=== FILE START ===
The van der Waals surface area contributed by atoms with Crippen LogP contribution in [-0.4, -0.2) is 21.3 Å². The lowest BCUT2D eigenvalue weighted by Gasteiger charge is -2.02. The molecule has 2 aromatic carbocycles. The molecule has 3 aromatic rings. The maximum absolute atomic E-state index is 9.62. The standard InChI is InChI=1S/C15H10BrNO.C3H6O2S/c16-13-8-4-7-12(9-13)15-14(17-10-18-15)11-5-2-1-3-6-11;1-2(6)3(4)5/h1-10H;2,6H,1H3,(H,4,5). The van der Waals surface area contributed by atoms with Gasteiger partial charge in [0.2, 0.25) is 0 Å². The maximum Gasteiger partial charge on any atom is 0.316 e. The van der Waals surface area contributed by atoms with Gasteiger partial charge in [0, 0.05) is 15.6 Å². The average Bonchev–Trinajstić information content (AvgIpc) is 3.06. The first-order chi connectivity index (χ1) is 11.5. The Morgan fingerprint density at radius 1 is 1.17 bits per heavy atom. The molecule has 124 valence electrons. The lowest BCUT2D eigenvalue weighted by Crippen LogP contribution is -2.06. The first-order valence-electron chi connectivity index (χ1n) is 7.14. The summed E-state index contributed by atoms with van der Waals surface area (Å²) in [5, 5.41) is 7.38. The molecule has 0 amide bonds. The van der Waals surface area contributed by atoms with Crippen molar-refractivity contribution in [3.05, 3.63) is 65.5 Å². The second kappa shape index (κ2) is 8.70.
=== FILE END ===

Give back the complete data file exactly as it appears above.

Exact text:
The van der Waals surface area contributed by atoms with Crippen LogP contribution in [-0.4, -0.2) is 21.3 Å². The lowest BCUT2D eigenvalue weighted by Gasteiger charge is -2.02. The molecule has 2 aromatic carbocycles. The molecule has 3 aromatic rings. The maximum absolute atomic E-state index is 9.62. The standard InChI is InChI=1S/C15H10BrNO.C3H6O2S/c16-13-8-4-7-12(9-13)15-14(17-10-18-15)11-5-2-1-3-6-11;1-2(6)3(4)5/h1-10H;2,6H,1H3,(H,4,5). The van der Waals surface area contributed by atoms with Gasteiger partial charge in [0.2, 0.25) is 0 Å². The maximum Gasteiger partial charge on any atom is 0.316 e. The van der Waals surface area contributed by atoms with Gasteiger partial charge in [0, 0.05) is 15.6 Å². The average Bonchev–Trinajstić information content (AvgIpc) is 3.06. The first-order chi connectivity index (χ1) is 11.5. The Morgan fingerprint density at radius 1 is 1.17 bits per heavy atom. The molecule has 124 valence electrons. The lowest BCUT2D eigenvalue weighted by Crippen LogP contribution is -2.06. The first-order valence-electron chi connectivity index (χ1n) is 7.14. The summed E-state index contributed by atoms with van der Waals surface area (Å²) in [5, 5.41) is 7.38. The molecule has 0 amide bonds. The van der Waals surface area contributed by atoms with Crippen molar-refractivity contribution in [3.05, 3.63) is 65.5 Å². The second kappa shape index (κ2) is 8.70.